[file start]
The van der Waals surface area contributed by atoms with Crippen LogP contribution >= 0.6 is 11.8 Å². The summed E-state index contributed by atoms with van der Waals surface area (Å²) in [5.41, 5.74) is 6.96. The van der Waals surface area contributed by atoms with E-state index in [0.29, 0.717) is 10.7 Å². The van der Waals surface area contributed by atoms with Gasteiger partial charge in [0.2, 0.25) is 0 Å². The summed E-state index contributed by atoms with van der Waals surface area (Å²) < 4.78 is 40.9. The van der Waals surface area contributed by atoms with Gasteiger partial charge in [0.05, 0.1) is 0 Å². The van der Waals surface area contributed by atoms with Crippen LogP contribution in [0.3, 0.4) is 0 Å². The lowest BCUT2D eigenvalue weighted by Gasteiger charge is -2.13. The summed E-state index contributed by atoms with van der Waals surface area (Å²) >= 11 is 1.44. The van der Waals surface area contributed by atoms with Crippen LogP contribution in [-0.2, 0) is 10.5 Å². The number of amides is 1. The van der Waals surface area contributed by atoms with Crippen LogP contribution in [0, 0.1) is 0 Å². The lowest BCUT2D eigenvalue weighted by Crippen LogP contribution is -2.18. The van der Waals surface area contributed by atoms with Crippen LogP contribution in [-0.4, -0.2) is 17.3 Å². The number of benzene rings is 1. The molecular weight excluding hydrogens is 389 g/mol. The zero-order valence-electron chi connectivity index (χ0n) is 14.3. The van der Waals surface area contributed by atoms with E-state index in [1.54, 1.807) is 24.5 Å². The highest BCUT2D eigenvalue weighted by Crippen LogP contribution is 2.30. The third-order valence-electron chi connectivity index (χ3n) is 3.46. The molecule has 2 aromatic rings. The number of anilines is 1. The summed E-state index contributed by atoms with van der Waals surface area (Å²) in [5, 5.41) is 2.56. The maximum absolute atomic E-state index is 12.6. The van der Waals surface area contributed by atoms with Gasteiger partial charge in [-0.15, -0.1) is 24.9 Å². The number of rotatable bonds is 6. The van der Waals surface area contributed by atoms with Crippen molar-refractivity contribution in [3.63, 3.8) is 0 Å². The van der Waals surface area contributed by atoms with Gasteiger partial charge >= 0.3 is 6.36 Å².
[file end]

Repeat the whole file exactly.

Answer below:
The van der Waals surface area contributed by atoms with Crippen LogP contribution >= 0.6 is 11.8 Å². The summed E-state index contributed by atoms with van der Waals surface area (Å²) in [5.41, 5.74) is 6.96. The van der Waals surface area contributed by atoms with E-state index in [0.29, 0.717) is 10.7 Å². The van der Waals surface area contributed by atoms with Gasteiger partial charge in [0.2, 0.25) is 0 Å². The summed E-state index contributed by atoms with van der Waals surface area (Å²) < 4.78 is 40.9. The van der Waals surface area contributed by atoms with Gasteiger partial charge in [0.05, 0.1) is 0 Å². The van der Waals surface area contributed by atoms with Crippen LogP contribution in [0.3, 0.4) is 0 Å². The lowest BCUT2D eigenvalue weighted by Gasteiger charge is -2.13. The summed E-state index contributed by atoms with van der Waals surface area (Å²) >= 11 is 1.44. The van der Waals surface area contributed by atoms with Crippen LogP contribution in [-0.2, 0) is 10.5 Å². The number of amides is 1. The van der Waals surface area contributed by atoms with Crippen LogP contribution in [0, 0.1) is 0 Å². The lowest BCUT2D eigenvalue weighted by Crippen LogP contribution is -2.18. The van der Waals surface area contributed by atoms with Crippen LogP contribution in [-0.4, -0.2) is 17.3 Å². The number of benzene rings is 1. The molecular weight excluding hydrogens is 389 g/mol. The zero-order valence-electron chi connectivity index (χ0n) is 14.3. The van der Waals surface area contributed by atoms with E-state index in [1.54, 1.807) is 24.5 Å². The highest BCUT2D eigenvalue weighted by Crippen LogP contribution is 2.30. The third-order valence-electron chi connectivity index (χ3n) is 3.46. The molecule has 2 aromatic rings. The number of anilines is 1. The summed E-state index contributed by atoms with van der Waals surface area (Å²) in [5, 5.41) is 2.56. The maximum absolute atomic E-state index is 12.6. The van der Waals surface area contributed by atoms with Gasteiger partial charge in [-0.15, -0.1) is 24.9 Å². The number of rotatable bonds is 6. The van der Waals surface area contributed by atoms with Crippen molar-refractivity contribution in [3.63, 3.8) is 0 Å². The van der Waals surface area contributed by atoms with Gasteiger partial charge >= 0.3 is 6.36 Å².